I’m not a big fan of dressing up like a prepped-out Hamptons dork.
Yet, there I was, sporting the obligatory blue blazer, linen shirt, khakis, and suede moccasins, desperately trying to fit in with the stuffy upper-crust crowd watching British scion Prince Harry take on Argentinean stud Nacho Figueras at the star-studded Veuve Clicquot Manhattan Polo Classic on Governor’s Island on Saturday afternoon, May 30.
It was glamorous. “It’s so lovely to see all these wonderful people dressed beautifully, ladies in hats,” said Mark Cornell, president and CEO of event sponsor Moet Hennessy and a dead ringer for the writer Christopher Hitchens.
It was exciting. “I love men who hit balls with sticks on islands off of Manhattan,” gushed the artist Dustin Yellin.
It was climactic. “Prince Harry! Sets up Revlich! And Revlich wins the game in the final seconds!” hollered the game’s announcer.
It was, in the words of writer Bob Morris, a “rubby” situation: “People feel that if they’re going to go to a polo match and then, on top of it, you have the imprimateur of Prince Harry, then they’ve rubbed up against privilege.”
And privilege was in plenty supply.
“I’m not witnessing a lot of recession suffering, that’s for sure,” said Mr. Morris, scanning the well-heeled crowd that afternoon. “I’m seeing the Hamptons moving into New York. I’m seeing a fuck-load of real estate that somebody must develop. I’m seeing a lot of well dressed people in need of a tab of ecstasy. You know what else it needs? Lily Allen walking around with a little potty mouth, drunk and insulting people.”
Earlier that morning, I had read all about Prince Harry’s hugely hyped U.S. visit in the New York Post, a trip culminating with the day’s looming polo match. He had schlepped up to Harlem, inspiring the kids with that common touch he inherited from his late mum, Princess Diana. What a role model!
This was the kinder, gentler Prince Harry, of course, a far cry from the pot-smoking, paparazzi-scuffling, Nazi-uniform-wearing royal pain in the arse that you read about in the British tabloids; the guy who once referred to a fellow solider serving in Afghanistan as a “raghead.”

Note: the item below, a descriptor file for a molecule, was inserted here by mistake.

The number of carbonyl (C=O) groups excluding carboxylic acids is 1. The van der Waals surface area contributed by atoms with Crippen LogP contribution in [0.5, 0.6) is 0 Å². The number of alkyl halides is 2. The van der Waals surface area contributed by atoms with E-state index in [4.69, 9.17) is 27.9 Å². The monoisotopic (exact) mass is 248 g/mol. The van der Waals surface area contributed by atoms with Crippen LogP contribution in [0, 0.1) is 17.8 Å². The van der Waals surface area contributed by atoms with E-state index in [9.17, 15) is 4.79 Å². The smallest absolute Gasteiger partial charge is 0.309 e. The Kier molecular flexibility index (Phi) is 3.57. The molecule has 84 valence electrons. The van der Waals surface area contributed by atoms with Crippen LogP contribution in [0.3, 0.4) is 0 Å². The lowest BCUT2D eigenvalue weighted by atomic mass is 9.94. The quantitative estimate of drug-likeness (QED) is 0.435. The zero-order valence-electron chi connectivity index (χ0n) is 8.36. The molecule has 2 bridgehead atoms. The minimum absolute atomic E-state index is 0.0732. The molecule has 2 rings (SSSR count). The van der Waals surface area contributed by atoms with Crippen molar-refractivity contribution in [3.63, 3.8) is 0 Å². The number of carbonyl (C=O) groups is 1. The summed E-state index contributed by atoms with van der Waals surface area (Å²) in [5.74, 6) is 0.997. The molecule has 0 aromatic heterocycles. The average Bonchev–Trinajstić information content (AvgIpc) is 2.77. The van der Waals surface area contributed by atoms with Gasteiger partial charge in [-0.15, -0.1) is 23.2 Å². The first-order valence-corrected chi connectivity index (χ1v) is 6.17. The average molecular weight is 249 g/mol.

In fact, that seemed to be the whole point of his visit; undoing his hard-earned bad-boy image.
“He’s doing a good job this week of doing all the right things, keeping a low profile,” David Lauren, son of Ralph and heir apparent to his father’s fashion empire, would tell me on the polo grounds later that afternoon; errant balls twice whizzing past us—one nearly decapitating some poor young woman in a big hat. “And he should stay low key for now, be understated. I think people are looking for him to be a good reflection of his country.”
I, too, tried to keep a low profile that afternoon. But it’s hard when you’re strapped with that all-important orange wristband. This was my golden ticket, entitling me to easier entry amid some super tight security and also allowing me the pleasure of briskly strolling past spectators in the general admission cheap seats. Commoners!
My ego soared all the way down an endless red carpet, fellow reporters and photographers roped off lest they invade my personal space with their microphones, recorders, stench.
I recognized a few comrades standing in the press line but didn’t nod, just kept staring straight ahead—hey, it is what it is, suckers, eat it!—waiting for a few camera clicks and inevitable whispers of “who’s he?”
Doesn’t happen. Suddenly, I heard someone excitedly say, “Are you Nacho’s sister?” Flashbulbs galore.
For the rest of the day, Mercedes Figueras, sister of Nacho, walked around saying, “I’m not your sister!”
Finally, I arrived at the VIP tent, where things quickly began to unravel. It seemed my hallowed orange wrist band no longer cut the mustard. I needed to fork over at least $1,000 (and up to $50,000) for a silver one to mingle with the A-listers.